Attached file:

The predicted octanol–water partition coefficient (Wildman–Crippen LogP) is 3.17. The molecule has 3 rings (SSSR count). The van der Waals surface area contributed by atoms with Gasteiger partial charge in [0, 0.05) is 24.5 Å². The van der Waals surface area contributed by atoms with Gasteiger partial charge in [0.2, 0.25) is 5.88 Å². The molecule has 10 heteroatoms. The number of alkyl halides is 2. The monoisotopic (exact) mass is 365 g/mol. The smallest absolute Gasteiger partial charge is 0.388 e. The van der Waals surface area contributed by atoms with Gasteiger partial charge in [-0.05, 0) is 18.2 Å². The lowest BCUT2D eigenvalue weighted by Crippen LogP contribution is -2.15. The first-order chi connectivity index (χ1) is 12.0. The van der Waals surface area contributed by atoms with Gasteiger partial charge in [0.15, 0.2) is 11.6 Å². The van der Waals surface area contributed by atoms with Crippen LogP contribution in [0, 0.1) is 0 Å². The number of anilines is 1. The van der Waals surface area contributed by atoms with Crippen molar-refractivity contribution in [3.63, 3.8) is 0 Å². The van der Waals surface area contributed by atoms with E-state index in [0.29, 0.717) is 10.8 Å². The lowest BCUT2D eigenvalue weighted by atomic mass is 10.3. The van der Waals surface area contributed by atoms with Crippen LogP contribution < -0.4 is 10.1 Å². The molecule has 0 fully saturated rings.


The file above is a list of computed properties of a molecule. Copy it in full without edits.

The predicted octanol–water partition coefficient (Wildman–Crippen LogP) is 3.17. The molecule has 3 rings (SSSR count). The van der Waals surface area contributed by atoms with Gasteiger partial charge in [0, 0.05) is 24.5 Å². The van der Waals surface area contributed by atoms with Gasteiger partial charge in [0.2, 0.25) is 5.88 Å². The molecule has 10 heteroatoms. The number of alkyl halides is 2. The monoisotopic (exact) mass is 365 g/mol. The smallest absolute Gasteiger partial charge is 0.388 e. The van der Waals surface area contributed by atoms with Gasteiger partial charge in [-0.05, 0) is 18.2 Å². The lowest BCUT2D eigenvalue weighted by Crippen LogP contribution is -2.15. The first-order chi connectivity index (χ1) is 12.0. The van der Waals surface area contributed by atoms with Gasteiger partial charge in [0.15, 0.2) is 11.6 Å². The van der Waals surface area contributed by atoms with Crippen LogP contribution in [0, 0.1) is 0 Å². The number of anilines is 1. The van der Waals surface area contributed by atoms with Crippen molar-refractivity contribution in [3.63, 3.8) is 0 Å². The van der Waals surface area contributed by atoms with E-state index in [0.29, 0.717) is 10.8 Å². The lowest BCUT2D eigenvalue weighted by atomic mass is 10.3. The van der Waals surface area contributed by atoms with Crippen LogP contribution < -0.4 is 10.1 Å². The molecule has 0 fully saturated rings.